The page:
By VICTORIA TALBOT
September 02, 2008
If you have never heard of a “Giving Circle” it is a new trend in philanthropy that enables participants to donate their money or time in a pooled fund to causes that fit their own customized criteria.
Pacific Palisades residents Jill Weintraub, Debbie Schermer and Moira Tenzer formed Women Helping Youth (WHY) because the three women wanted a more meaningful way to give than just handing out their checks to charities.
“Jill, Debbie and I started WHY in August of 2006. We wanted to do something to ‘heal the world,’” said Tenzer, co-president of the organization. “We were all crazy busy, but for some reason we felt we needed to do more.”
They knew that if they combined their charitable donations of $1,000 each, together they would have $2,000 more ‘buying power’ than if they were alone. “We didn’t know how many would join us,” said Tenzer.
But they never imagined that their organization would give away more than $100,000 in the first two years.
In June, a grant was awarded to Access Books.Access Books supplies inner-city libraries with books; last year they received $30,480 from WHY to purchase books and furnishings to make a more pleasant environment for underserved kids to read in.
The Los Angeles Youth Network received nearly $30,000 to purchase a passenger van, among other things. The van will visit homeless, neglected and abused children aged 12-17. Part of the funds purchased a “senior package” for five kids, including class pictures and a class ring, prom tickets and clothes, celebrating the enormous accomplishment this truly is for these kids.
My Friend’s Place received over $5,000 to purchase a Mac Design Station for homeless kids interested in graphic production and design.
Richstone Family Transitional Living Center received a grant to create a computer lab for girls being liberated from foster care; Operation School Bell purchased a van to help supply school clothes for needy children; YWCA Santa Monica/Westside Housing and Education needed to purchase new computers and appliances for their residential facility for former foster girls who are liberated at age 18 with nowhere to go; Team Prime Time, a peer mentor after-school sports program for special needs kids, provided jerseys to help coaches and athletes easily identify each other.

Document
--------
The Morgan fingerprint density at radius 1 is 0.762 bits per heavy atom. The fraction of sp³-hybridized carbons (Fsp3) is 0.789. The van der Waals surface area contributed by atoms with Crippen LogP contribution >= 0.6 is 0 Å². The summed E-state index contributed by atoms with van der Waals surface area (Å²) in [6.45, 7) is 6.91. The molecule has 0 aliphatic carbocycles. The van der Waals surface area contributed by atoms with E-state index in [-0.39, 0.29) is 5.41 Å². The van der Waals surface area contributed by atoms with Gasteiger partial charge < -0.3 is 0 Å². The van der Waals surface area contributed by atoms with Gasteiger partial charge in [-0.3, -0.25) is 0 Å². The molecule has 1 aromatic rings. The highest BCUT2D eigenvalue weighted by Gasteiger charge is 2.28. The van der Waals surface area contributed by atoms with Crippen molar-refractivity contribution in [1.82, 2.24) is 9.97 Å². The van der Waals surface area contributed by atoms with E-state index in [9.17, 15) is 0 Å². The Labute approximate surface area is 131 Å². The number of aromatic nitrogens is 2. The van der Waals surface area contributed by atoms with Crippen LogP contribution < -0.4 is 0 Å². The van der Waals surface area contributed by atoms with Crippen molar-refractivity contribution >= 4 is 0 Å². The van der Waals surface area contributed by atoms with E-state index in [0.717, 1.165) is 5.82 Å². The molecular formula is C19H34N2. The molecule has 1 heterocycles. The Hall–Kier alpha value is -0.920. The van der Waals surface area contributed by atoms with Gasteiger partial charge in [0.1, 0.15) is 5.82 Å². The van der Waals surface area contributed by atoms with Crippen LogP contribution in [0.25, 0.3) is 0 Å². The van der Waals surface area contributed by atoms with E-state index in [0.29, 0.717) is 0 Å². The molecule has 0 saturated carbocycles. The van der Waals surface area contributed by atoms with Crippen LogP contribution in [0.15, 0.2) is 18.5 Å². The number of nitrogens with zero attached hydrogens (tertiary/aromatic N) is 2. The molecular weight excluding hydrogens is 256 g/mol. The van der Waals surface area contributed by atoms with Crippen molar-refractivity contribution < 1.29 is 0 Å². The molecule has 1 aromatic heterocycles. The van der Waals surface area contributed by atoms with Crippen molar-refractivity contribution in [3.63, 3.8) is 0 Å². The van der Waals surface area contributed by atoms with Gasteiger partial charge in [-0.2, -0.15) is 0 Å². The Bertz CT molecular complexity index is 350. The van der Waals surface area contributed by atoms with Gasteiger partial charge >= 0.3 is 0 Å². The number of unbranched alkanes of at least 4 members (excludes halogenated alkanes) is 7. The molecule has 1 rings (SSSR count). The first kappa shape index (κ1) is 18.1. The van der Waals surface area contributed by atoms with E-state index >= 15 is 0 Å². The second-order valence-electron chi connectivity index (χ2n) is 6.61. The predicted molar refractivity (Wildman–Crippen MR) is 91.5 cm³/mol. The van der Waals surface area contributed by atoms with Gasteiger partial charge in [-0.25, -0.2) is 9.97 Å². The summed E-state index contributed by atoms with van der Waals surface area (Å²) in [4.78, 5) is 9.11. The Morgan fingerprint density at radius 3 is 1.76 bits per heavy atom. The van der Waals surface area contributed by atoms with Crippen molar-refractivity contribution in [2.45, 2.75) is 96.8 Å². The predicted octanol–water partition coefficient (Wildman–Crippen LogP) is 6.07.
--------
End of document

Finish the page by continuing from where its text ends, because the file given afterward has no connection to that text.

WHY does not have fundraisers. Administrative costs are kept to four percent for their website, P.O. box and insurance. Communications are by e-mail, so they have no mailing fees. The organization has no employees. Nearly 100 percent of all money raised is donated directly to where it is most needed. The money stays in Los Angeles; it goes to purchase tangibles that can be monitored in the future.
In May, the organization held an awards luncheon to announce recipients of this year’s grants. Kay and Dave’s Restaurant donated the luncheon. Desserts were potluck. This year Farshid Fakim, owner of La Provence in Beverly Hills (opening in Brentwood soon) has generously offered to donate the luncheon.
For a hands-on experience, some members participate in workdays with the grants recipients. Others want to participate in administration activities. Some members are happy just to hand over a check. Everyone participates in deciding how the grants are distributed.
WHY has taken the concept of philanthropy to a new level of efficiency. With almost no overhead, nearly every penny goes to grants. Every member is invited to participate and everyone can share in the joy of giving. So WHY not?